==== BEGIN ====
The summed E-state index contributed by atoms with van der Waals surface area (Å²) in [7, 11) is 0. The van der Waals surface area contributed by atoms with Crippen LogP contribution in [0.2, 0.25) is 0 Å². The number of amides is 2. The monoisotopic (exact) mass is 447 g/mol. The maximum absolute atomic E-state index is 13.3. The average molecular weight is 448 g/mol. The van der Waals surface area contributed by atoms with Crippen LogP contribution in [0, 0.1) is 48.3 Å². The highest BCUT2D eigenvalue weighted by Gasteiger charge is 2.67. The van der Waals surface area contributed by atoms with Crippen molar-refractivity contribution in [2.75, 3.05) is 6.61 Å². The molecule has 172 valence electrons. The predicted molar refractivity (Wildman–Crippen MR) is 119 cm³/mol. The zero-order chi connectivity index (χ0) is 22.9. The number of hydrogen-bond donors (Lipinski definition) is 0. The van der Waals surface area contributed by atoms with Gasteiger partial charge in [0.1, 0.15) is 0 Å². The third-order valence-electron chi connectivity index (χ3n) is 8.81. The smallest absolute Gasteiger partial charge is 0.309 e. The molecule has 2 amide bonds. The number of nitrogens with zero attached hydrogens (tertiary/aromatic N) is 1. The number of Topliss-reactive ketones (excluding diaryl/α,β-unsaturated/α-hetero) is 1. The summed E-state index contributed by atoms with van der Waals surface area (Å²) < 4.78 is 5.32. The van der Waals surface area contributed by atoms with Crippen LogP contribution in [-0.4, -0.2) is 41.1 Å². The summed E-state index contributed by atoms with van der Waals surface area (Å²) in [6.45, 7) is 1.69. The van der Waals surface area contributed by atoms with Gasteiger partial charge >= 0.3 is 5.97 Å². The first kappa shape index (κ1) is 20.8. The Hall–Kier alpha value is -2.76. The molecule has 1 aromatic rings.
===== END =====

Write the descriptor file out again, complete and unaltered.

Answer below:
The summed E-state index contributed by atoms with van der Waals surface area (Å²) in [7, 11) is 0. The van der Waals surface area contributed by atoms with Crippen LogP contribution in [0.2, 0.25) is 0 Å². The number of amides is 2. The monoisotopic (exact) mass is 447 g/mol. The maximum absolute atomic E-state index is 13.3. The average molecular weight is 448 g/mol. The van der Waals surface area contributed by atoms with Crippen LogP contribution in [0, 0.1) is 48.3 Å². The highest BCUT2D eigenvalue weighted by Gasteiger charge is 2.67. The van der Waals surface area contributed by atoms with Crippen molar-refractivity contribution in [2.75, 3.05) is 6.61 Å². The molecule has 172 valence electrons. The predicted molar refractivity (Wildman–Crippen MR) is 119 cm³/mol. The zero-order chi connectivity index (χ0) is 22.9. The number of hydrogen-bond donors (Lipinski definition) is 0. The van der Waals surface area contributed by atoms with Gasteiger partial charge in [0.1, 0.15) is 0 Å². The third-order valence-electron chi connectivity index (χ3n) is 8.81. The smallest absolute Gasteiger partial charge is 0.309 e. The molecule has 2 amide bonds. The number of nitrogens with zero attached hydrogens (tertiary/aromatic N) is 1. The number of Topliss-reactive ketones (excluding diaryl/α,β-unsaturated/α-hetero) is 1. The summed E-state index contributed by atoms with van der Waals surface area (Å²) < 4.78 is 5.32. The van der Waals surface area contributed by atoms with Crippen LogP contribution in [-0.4, -0.2) is 41.1 Å². The summed E-state index contributed by atoms with van der Waals surface area (Å²) in [6.45, 7) is 1.69. The van der Waals surface area contributed by atoms with Gasteiger partial charge >= 0.3 is 5.97 Å². The first kappa shape index (κ1) is 20.8. The Hall–Kier alpha value is -2.76. The molecule has 1 aromatic rings.